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The treatment for serotonin syndrome is based on keeping the dog stable and sedate. If caught early enough (within 30 minutes), substances like activated charcoal may be given orally to try and reduce the amount of drug the dog will absorb into its system. If your dog is stable enough and it is caught early on, when the drug is still in the stomach cavity, the dog may be made to vomit, or stomach pumping may be done to eliminate the drug from the body.
Signs of this condition will slowly diminish over 24 hours. Your dog will need to be watched closely during this time. Drugs may be given to counteract the serotonin in the body and reduce seizures if they are severe. All medications that will increase serotonin levels in the dog are stopped, and supportive care (e.g., intravenous fluids) will be given. If treated quickly, this condition is less likely to cause death.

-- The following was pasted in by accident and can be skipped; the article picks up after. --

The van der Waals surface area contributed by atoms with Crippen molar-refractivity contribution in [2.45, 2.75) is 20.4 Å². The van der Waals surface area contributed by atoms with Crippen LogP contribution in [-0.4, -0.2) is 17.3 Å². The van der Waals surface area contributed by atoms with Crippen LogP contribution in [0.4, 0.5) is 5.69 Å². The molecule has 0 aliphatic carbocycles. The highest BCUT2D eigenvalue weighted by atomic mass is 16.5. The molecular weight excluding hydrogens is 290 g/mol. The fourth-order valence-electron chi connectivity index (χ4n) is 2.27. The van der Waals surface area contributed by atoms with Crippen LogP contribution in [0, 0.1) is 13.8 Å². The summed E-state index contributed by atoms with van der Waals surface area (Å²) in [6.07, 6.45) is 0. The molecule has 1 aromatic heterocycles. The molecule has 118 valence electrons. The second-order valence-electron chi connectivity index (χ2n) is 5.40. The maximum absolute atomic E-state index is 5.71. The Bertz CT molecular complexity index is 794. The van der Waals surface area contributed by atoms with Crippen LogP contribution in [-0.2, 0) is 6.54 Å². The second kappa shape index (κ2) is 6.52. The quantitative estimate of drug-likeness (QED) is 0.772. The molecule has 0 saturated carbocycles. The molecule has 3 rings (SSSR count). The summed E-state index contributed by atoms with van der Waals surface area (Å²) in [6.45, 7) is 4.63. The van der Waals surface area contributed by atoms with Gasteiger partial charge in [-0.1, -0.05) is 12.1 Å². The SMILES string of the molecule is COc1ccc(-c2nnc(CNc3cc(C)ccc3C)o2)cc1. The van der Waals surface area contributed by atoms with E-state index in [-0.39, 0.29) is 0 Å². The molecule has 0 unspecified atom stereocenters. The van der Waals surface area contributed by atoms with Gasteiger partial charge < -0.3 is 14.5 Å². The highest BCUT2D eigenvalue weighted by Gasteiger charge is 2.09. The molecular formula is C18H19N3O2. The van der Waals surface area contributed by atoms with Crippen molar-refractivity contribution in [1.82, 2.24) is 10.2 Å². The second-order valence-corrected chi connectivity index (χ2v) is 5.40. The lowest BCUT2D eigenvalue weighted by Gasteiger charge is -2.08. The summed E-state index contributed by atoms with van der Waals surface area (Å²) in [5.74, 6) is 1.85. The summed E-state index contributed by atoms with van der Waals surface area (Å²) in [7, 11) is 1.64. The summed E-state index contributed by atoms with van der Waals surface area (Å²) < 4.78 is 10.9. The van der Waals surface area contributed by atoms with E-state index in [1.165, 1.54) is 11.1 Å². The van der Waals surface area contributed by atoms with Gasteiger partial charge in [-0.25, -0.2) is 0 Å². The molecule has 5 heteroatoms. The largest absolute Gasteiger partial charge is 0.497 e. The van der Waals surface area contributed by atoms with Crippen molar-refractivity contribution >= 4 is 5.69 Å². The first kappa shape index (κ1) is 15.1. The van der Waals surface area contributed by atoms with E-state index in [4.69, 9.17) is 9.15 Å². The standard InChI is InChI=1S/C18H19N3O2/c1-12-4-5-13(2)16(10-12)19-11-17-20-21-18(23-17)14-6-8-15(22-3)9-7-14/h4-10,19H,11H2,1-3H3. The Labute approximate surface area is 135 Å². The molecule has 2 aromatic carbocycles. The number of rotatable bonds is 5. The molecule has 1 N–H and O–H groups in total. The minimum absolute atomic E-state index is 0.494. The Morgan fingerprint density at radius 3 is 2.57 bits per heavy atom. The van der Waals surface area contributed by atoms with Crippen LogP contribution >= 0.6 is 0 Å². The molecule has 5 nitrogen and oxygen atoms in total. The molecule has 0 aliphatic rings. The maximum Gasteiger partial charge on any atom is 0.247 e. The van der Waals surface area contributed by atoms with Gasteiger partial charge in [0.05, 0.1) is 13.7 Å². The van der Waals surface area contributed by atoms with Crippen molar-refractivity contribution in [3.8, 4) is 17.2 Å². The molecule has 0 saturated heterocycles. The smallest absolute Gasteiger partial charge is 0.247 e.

Care must be taken when giving an animal medications known to affect serotonin levels in the body. Do not give these medications along with foods that contain L-tryptophan (e.g., dairy products, turkey, red meats, bananas, peanut butter).
Medications that will lead to increased levels of serotonin in the body should not be given to animals that are already taking an antidepressant medication. Your veterinarian should be aware of all medications being given to your dog and choose the drug combinations carefully.
A type of amino acid that is essential for the rebuilding and repair of damaged tissues in humans and animals
The term for a quick heartbeat
Any sub stance that allows impulses to be transmitted from one neuron to the next
High body temperature
A medical condition in which the patient has an abnormally fast heartbeat